DP13917 A Theory of Power Wars
|Author(s):||Helios Herrera, Massimo Morelli, Salvatore Nunnari|
|Publication Date:||August 2019|
|Keyword(s):||Balance of powers, War Duration|
|Programme Areas:||Public Economics|
|Link to this Page:||cepr.org/active/publications/discussion_papers/dp.php?dpno=13917|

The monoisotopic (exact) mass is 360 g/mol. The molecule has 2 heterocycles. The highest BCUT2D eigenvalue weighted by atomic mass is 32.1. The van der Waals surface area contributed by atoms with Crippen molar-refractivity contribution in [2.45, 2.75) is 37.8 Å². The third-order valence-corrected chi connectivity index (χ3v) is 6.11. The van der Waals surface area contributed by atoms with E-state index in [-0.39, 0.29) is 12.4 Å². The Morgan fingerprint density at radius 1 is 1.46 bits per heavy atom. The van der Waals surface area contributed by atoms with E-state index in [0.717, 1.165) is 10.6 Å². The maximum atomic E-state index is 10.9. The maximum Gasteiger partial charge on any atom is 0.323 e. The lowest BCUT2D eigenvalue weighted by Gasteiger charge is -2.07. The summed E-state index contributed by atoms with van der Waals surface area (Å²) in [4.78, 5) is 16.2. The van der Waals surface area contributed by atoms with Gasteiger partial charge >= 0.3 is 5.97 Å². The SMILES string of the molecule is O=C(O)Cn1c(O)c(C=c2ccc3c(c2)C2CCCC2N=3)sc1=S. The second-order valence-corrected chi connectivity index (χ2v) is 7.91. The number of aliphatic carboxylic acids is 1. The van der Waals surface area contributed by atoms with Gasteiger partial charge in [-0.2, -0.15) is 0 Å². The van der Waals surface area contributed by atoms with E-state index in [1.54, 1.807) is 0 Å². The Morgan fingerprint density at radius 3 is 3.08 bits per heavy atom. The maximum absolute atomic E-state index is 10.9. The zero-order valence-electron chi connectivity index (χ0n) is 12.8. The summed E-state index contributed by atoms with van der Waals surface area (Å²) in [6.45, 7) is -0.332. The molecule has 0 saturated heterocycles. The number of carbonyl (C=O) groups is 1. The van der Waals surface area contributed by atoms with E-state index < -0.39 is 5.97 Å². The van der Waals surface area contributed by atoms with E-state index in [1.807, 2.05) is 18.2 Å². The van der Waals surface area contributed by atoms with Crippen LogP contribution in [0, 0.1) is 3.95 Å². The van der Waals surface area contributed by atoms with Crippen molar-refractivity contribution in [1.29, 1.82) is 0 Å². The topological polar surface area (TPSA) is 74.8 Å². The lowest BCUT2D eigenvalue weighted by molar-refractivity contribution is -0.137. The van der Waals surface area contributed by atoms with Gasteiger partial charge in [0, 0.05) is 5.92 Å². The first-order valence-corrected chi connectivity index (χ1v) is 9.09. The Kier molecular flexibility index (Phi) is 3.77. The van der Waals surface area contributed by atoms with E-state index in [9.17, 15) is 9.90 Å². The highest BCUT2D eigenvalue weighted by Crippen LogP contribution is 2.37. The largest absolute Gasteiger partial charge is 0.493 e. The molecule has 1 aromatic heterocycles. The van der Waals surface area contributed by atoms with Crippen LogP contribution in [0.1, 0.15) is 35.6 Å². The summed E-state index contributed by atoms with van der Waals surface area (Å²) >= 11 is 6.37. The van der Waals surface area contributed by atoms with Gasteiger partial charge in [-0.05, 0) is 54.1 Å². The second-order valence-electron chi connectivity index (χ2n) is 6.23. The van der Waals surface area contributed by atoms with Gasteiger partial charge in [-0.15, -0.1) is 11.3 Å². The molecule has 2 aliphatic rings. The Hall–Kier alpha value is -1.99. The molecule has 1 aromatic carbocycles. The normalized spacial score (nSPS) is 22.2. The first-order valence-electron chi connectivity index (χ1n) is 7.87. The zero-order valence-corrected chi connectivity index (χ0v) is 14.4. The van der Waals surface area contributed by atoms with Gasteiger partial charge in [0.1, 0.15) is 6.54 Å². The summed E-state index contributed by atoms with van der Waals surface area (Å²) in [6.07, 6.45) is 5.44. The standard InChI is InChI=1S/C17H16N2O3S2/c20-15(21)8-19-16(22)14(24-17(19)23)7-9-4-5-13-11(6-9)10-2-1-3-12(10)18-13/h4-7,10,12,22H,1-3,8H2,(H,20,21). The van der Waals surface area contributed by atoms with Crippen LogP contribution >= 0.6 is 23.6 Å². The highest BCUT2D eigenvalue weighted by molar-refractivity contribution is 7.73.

This paper provides a theory of how war onset and war duration depend on the initial distribution of power when conflict triggers a reallocation of power but the loser is not eliminated. In the model, players take into account not only the expected consequences of war on the current distribution of resources, but also its expected consequences on the future distribution of military and political power. We highlight three main results: the key driver of war, in both the static and the dynamic game, is the mismatch between military and political power; dynamic incentives usually amplify static incentives, leading forward-looking players to be more aggressive; and a war is more likely to last for longer if political power is initially more unbalanced than military power and the politically under-represented player is militarily advantaged.